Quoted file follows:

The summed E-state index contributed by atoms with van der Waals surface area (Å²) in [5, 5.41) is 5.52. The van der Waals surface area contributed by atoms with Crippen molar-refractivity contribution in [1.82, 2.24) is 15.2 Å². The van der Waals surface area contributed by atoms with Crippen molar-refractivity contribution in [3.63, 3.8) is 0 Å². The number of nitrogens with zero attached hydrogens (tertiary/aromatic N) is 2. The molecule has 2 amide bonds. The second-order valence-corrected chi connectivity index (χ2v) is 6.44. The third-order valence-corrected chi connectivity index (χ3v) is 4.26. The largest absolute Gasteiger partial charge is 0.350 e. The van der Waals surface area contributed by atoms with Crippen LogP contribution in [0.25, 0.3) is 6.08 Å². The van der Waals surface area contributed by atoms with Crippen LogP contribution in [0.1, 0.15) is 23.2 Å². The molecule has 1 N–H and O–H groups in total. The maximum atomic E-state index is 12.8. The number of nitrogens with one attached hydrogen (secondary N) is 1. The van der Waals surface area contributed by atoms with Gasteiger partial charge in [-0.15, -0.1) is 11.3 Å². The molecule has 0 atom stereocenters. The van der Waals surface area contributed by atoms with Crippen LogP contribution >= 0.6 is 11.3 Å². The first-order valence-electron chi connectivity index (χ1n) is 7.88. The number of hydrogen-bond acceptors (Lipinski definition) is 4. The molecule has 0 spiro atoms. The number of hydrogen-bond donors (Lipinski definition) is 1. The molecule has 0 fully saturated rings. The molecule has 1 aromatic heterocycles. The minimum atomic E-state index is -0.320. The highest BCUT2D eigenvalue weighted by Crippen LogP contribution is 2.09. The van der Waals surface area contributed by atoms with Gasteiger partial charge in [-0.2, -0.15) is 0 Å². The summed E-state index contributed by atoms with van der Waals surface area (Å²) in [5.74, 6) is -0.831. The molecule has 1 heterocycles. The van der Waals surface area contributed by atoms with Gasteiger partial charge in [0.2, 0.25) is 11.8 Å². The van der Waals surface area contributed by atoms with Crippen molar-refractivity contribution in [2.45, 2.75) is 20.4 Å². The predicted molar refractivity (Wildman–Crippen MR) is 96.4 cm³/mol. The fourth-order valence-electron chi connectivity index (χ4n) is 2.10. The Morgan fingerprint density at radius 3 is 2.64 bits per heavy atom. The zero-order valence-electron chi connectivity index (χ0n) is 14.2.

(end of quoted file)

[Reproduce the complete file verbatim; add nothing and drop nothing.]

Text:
The summed E-state index contributed by atoms with van der Waals surface area (Å²) in [5, 5.41) is 5.52. The van der Waals surface area contributed by atoms with Crippen molar-refractivity contribution in [1.82, 2.24) is 15.2 Å². The van der Waals surface area contributed by atoms with Crippen molar-refractivity contribution in [3.63, 3.8) is 0 Å². The number of nitrogens with zero attached hydrogens (tertiary/aromatic N) is 2. The molecule has 2 amide bonds. The second-order valence-corrected chi connectivity index (χ2v) is 6.44. The third-order valence-corrected chi connectivity index (χ3v) is 4.26. The largest absolute Gasteiger partial charge is 0.350 e. The van der Waals surface area contributed by atoms with Crippen LogP contribution in [0.25, 0.3) is 6.08 Å². The van der Waals surface area contributed by atoms with Crippen LogP contribution in [0.1, 0.15) is 23.2 Å². The molecule has 1 N–H and O–H groups in total. The maximum atomic E-state index is 12.8. The number of nitrogens with one attached hydrogen (secondary N) is 1. The van der Waals surface area contributed by atoms with Gasteiger partial charge in [-0.15, -0.1) is 11.3 Å². The molecule has 0 atom stereocenters. The van der Waals surface area contributed by atoms with Crippen LogP contribution >= 0.6 is 11.3 Å². The first-order valence-electron chi connectivity index (χ1n) is 7.88. The number of hydrogen-bond acceptors (Lipinski definition) is 4. The molecule has 0 spiro atoms. The number of hydrogen-bond donors (Lipinski definition) is 1. The molecule has 0 fully saturated rings. The molecule has 1 aromatic heterocycles. The minimum atomic E-state index is -0.320. The highest BCUT2D eigenvalue weighted by Crippen LogP contribution is 2.09. The van der Waals surface area contributed by atoms with Gasteiger partial charge in [-0.2, -0.15) is 0 Å². The summed E-state index contributed by atoms with van der Waals surface area (Å²) in [5.74, 6) is -0.831. The molecule has 1 heterocycles. The van der Waals surface area contributed by atoms with Gasteiger partial charge in [0.2, 0.25) is 11.8 Å². The van der Waals surface area contributed by atoms with Crippen molar-refractivity contribution in [2.45, 2.75) is 20.4 Å². The predicted molar refractivity (Wildman–Crippen MR) is 96.4 cm³/mol. The fourth-order valence-electron chi connectivity index (χ4n) is 2.10. The Morgan fingerprint density at radius 3 is 2.64 bits per heavy atom. The zero-order valence-electron chi connectivity index (χ0n) is 14.2.